Weekend Report: 'The Possession' Leads Typically Quiet Labor Day
by Ray Subers
September 2, 2012
As usual, audiences largely stayed away from movie theaters over Labor Day weekend. Still, supernatural thriller The Possession easily took first place with one of the best debuts ever for the holiday. Lawless was a distant second, while Oogieloves In The BIG Balloon Adventure registered one of the worst nationwide openings ever. For the four-day weekend the Top 12 earned $109.5 million, which is roughly on par with last Labor Day weekend.
The Possession scared up an estimated $17.7 million from 2,816 locations in its first three days in theaters. That's a bit off from recent Lionsgate supernatural horror movies The Last Exorcism ($23 million) and The Haunting in Connecticut ($23 million). Still, for Labor Day weekend this is a very strong start: in fact, the movie's $21.1 million four-day haul would be good for second place all-time among Labor Day openers behind the 2007 Halloween remake ($30.6 million).
This marks the third-straight weekend that Lionsgate has held the number one position, following two-straight weeks with The Expendables 2 on top. Add in the four weekends that The Hunger Games led in March and April, and that makes seven weekends this year that belong to Lionsgate. That's tied with Sony and Universal for the most among any studio this year.
Lionsgate's exit polling indicated that the audience was 59 percent female and 54 percent under the age of 25. They awarded the movie a "B" CinemaScore, which is above-average for the genre (the all-time high is a "B+").
Lawless took second place with $12.9 million over the four-day weekend. That brings its six-day total to $15 million, which is up a bit on Labor Day 2011's The Debt ($14.8 million) but noticeably behind Labor Day 2010's The American ($19.8 million). With a stacked cast that includes Shia LaBeouf and Tom Hardy, it's understandable that some people expected more from this, though it was always going to be held back by its period setting, thick accents, and bland visual palette.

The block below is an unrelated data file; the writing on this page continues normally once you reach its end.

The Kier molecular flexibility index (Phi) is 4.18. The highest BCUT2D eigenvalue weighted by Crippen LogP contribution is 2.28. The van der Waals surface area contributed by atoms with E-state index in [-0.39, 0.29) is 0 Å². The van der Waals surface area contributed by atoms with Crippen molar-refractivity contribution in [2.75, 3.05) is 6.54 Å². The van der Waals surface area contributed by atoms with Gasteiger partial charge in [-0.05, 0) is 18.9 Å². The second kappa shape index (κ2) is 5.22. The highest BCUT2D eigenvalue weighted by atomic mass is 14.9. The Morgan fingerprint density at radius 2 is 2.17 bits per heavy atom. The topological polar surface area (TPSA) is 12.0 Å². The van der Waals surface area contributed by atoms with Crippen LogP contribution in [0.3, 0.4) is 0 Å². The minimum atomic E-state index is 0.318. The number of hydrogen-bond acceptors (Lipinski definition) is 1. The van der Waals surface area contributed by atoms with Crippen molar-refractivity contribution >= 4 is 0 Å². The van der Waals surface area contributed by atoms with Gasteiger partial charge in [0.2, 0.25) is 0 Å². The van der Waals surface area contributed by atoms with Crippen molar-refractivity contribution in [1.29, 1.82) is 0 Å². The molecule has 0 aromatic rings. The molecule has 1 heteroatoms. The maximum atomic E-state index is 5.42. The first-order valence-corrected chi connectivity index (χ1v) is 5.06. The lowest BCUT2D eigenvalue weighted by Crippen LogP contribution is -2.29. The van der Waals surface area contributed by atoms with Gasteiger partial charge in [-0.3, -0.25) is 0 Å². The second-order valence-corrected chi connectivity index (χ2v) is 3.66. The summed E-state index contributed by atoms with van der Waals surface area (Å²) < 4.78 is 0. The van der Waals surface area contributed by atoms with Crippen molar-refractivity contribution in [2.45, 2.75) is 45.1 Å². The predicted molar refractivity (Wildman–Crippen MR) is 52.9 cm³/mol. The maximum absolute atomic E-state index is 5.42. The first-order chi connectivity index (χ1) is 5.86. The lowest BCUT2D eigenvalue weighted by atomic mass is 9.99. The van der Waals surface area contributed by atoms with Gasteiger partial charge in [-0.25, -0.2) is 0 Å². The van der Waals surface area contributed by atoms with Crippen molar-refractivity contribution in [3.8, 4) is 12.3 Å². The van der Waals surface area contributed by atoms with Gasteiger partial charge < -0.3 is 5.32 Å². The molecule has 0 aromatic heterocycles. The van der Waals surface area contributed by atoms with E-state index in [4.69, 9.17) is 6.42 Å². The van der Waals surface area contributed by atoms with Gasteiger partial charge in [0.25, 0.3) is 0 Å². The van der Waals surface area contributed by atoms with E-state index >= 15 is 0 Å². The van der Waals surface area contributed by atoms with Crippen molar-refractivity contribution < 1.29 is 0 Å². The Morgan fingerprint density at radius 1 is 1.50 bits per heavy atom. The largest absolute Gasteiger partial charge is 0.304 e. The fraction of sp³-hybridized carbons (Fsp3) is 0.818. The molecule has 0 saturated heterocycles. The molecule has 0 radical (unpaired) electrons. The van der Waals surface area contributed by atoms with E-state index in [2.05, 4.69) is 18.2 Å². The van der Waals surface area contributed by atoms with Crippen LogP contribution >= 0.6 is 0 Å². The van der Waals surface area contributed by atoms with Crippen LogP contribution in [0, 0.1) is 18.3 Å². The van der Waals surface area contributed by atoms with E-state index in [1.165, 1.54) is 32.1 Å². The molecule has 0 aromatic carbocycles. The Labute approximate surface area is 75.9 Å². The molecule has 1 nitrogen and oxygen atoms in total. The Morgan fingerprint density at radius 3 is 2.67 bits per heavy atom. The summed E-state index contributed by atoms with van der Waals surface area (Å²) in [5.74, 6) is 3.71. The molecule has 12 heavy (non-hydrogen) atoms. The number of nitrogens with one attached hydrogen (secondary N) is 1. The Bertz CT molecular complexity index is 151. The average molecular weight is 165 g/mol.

The Expendables 2 fell 33 percent to $9.03 million for the three-day weekend, and off 15 percent to $11.5 million for the four-day frame. Through Monday, the movie has earned $68.8 million, or around $14 million less than the original movie.
The Bourne Legacy eased a light 23 percent to $7.2 million, which was good for fourth place. Add in its Monday gross, and the movie has now earned $98.3 million, and will pass $100 million by the end of the week. It does still look like reaching The Bourne Identity's $121.7 million is going to be tough, which has to be a disappointment for Universal Pictures.
ParaNorman rounded out the Top Five with an estimated $6.57 million (down just 24 percent from last weekend). Its four-day tally is $8.97 million. The movie has now grossed a total of $40.4 million, which is about $14 million less than Coraline had made through the same point.
Falling just 12 percent to $6.28 million, The Odd Life of Timothy Green had the best hold among nationwide releases this weekend. Including Monday, the movie has now earned $38.4 million through three weekends in theaters.
The Dark Knight Rises also had a great hold, dipping 15 percent to $6.1 million. For the four-day weekend, the conclusion to Christopher Nolan's Batman trilogy grossed $8 million, and its total is now at $433.3 million. It's poised to move up to eighth place on the all-time domestic chart by next weekend.
2016 Obama's America expanded to 1,747 locations (up from 1,091 last weekend) but still fell 14 percent to $5.6 million. That 46 percent drop in per-theater average (from $5,966 to $3,211) seems steep, but it's actually good for a divisive political documentary. For example, Michael Moore's Fahrenheit 9/11 fell 66 percent in second weekend per-theater average. Including Monday, 2016 Obama's America has now earned $20.2 million, and is on pace to ultimately pass Bowling for Columbine ($21.6 million), An Inconvenient Truth ($24.1 million) and Sicko ($24.5 million) to become the second-highest-grossing political documentary ever.
It was pretty obvious that Oogieloves in the BIG Balloon Adventure wasn't going to do well, but no one expected it to open this low. The movie earned $443,901 from 2,160 locations this weekend; that tops 2008's Delgo ($511,920) for the worst debut ever for a movie in more than 2,000 theaters. It also had the second-worst per-theater average for a movie in nationwide release at just $206. To put that in perspective, if each location played Oogieloves five times a day on one screen at an average ticket price of $7, that would translate to fewer than two people per showing.